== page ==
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as in German
- plural of
- 1948, Hans Carossa, Eine Kindheit,
- […] great model — apart from contemporary Künstlerromane and impressionist tales of school life — was, as the notes of […]
- 1974, Fernand Ortmans [ed.], Cosmopolis, volume 3,
- With “Künstlerromane” such as “Hermann Ifinger” he at last convinced people he was a writer with ideas, and with his two last novels, “Die Osterinsel” and “Die Rothenburger” he has stepped into the front rank of German novelists.
- 1981, Naomi Segal, Bithell Series of Dissertations, volume 6: “The Banal Object: Theme and Thematics in Proust, Rilke, Hofmannsthal, and Sartre”,
(Institute of Germanic Studies, University of London)
- They are, therefore, Künstlerromane of a particularly problematic kind: most of each text consists of the argument of its own impossibility.
- 1981, Linda Huf, Portrait of the Artist as a Young Woman: The Female Künstlerromane in America,
(University of Maryland)
- Portrait of the Artist as a Young Woman: The Female Künstlerromane in America
- 1982, Constance Marie Perry, Adolescence, Autonomy, and Vocation: Heroines of Künstlerromane by Modern American Women,
- Adolescence, Autonomy, and Vocation: Heroines of Künstlerromane by Modern American Women
- 1985, Rachel Blau DuPlessis [aut., ed.], Writing beyond the Ending: Narrative Strategies of Twentieth-Century Women Writers, pages 84–104: “To ‘bear my mother’s name:’ Künstlerromane by Women Writers”,
(Indiana University Press)
- To “bear my mother’s name:” Künstlerromane by Women Writers
- 1987, Frank Northen Magill [ed.], The Nobel Prize Winners: Literature, volume 2: “The Nobel Prize Winners: 1927–1961”,
- In his early Künstlerromane, such as Klingsor (1920; Klingsor’s Last Summer, 1970), Hesse presents the view that to excel one must escape middle-class conformity through one of two ways: either asceticism or sensuality.
- 1992, David L. Dysart, North American Studies in Nineteenth-Century German Literature, volume 11: “The Role of the Painting in the Works of Theodor Storm”,
- […] or “Künstlerromane” where the arts must of necessity play a role.
- 1995, Jonathan Harvard Havey, Anxieties of Maternal Influence: Gender, Individuation, and Authorship in the Künstlerromane of Herman Melville and Henry James,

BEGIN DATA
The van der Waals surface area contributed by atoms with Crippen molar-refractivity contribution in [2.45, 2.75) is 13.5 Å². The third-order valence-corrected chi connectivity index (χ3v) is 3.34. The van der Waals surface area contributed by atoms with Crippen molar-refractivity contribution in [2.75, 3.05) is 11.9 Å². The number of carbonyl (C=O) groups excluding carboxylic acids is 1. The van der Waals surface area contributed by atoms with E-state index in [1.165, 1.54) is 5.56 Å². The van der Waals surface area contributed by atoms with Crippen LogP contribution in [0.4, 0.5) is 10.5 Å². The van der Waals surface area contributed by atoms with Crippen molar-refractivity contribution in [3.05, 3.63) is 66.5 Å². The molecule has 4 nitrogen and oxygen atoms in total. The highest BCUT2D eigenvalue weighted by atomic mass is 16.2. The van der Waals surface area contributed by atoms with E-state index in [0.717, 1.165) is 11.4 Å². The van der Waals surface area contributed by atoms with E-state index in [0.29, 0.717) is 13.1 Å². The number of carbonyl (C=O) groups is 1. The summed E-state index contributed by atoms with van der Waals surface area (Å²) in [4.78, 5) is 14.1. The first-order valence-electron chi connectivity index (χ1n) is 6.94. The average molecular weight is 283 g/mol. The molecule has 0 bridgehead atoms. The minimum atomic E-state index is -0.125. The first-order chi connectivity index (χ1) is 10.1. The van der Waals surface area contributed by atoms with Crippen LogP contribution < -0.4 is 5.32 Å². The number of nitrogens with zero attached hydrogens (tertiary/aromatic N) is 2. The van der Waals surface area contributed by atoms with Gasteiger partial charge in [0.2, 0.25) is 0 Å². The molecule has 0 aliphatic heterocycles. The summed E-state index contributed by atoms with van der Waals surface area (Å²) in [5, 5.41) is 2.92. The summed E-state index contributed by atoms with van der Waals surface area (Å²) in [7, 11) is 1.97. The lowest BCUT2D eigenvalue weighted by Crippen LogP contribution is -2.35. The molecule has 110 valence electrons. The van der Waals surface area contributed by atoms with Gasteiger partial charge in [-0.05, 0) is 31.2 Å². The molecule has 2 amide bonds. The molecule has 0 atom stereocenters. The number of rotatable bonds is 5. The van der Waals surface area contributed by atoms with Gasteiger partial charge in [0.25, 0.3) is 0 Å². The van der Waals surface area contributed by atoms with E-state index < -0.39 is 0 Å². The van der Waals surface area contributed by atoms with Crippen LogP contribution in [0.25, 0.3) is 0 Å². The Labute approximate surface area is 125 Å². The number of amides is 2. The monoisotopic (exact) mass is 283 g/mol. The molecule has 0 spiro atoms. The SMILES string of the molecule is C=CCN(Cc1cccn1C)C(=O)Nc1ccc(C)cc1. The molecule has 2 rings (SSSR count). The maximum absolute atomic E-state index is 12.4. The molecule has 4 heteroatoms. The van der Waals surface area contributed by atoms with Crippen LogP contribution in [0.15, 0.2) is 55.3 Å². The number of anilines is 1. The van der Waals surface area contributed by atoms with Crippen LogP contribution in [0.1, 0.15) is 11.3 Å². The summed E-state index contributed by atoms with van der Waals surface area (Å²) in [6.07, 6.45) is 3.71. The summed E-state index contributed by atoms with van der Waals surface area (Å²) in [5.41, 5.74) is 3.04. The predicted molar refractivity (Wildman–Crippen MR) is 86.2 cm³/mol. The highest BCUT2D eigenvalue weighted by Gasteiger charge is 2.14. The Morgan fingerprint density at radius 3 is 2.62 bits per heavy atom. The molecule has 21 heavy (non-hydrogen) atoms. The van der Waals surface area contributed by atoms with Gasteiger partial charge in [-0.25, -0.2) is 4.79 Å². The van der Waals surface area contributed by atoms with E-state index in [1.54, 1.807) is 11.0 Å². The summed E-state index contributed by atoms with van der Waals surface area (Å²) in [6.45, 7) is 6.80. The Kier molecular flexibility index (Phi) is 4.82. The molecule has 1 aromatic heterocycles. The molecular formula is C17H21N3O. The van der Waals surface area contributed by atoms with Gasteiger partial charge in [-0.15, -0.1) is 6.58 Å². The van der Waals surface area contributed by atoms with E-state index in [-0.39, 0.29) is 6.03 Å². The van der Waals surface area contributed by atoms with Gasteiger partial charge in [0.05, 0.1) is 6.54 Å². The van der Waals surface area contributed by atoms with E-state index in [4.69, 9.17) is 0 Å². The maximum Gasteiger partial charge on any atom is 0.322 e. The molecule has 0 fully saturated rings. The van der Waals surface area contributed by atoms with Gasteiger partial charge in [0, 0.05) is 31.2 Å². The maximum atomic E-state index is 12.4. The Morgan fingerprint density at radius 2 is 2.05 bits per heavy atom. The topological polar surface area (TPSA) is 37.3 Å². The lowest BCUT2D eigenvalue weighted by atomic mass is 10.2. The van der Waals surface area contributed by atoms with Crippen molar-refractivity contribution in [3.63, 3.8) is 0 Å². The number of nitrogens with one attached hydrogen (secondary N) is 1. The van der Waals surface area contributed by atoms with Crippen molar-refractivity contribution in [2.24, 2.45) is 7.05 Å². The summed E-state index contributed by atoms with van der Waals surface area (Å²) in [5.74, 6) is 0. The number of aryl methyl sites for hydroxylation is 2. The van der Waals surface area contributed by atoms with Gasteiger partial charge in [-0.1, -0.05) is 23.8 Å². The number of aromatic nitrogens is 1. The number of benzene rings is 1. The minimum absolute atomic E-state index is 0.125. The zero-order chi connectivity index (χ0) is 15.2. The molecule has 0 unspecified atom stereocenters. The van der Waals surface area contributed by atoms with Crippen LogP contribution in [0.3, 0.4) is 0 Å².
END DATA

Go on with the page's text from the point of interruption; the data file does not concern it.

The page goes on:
(State University of New York at Buffalo)
- Anxieties of Maternal Influence: Gender, Individuation, and Authorship in the Künstlerromane of Herman Melville and Henry James
- 2004, August 17th: Ann Ronchetti, The Artist-Figure, Society, and Sexuality in Virginia Woolf’s Novels,
- The notion that the artist must withhold his or her “generative energy,” diverting it into artistic creation only, seems to have prevailed in a number of the Künstlerromane of the nineteenth century.
- 2007, Autumn: Roberta Seelinger Trites, Twain, Alcott, and the Birth of the Adolescent Reform Novel,
- [Louise] Fitzhugh’s [Harriet the Spy (1964)] was one of the first overtly feminist künstlerromane written for children.
- 2008, Regula Hohl Trillini, The Gaze of the Listener: English Representations of Domestic Music-Making,
- The English literary imagination never latched on to the modest craftsmen in chapels or theatre pits; professional musicians became fiction-worthy only when the Geniekult started to inspire Künstlerromane around figures like Beethoven, Mendelssohn, Paganini, or Liszt.
- 2009, Annette R. Federico [ed.], Gilbert and Gubar’s The Madwoman in the Attic after Thirty Years,
- Exploring Walden (1854) and Little Women (1868), two autobiographical künstlerromane depicting the education and rise of a young artist, will enable a presentation of Alcott’s criticism and revision of the Transcendental poet-genius ideal.
- 2010, Mary Jo Bona, By the Breath of Their Mouths: Narratives of Resistance in Italian America,
- As künstlerromane, Brown Girl, Brownstones and Paper Fish clarify the positions of their artist protagonists as they wend their ways to worlds outside the protective spaces of their respective communities.
- 1948, Hans Carossa, Eine Kindheit,
Künstlerromane m pl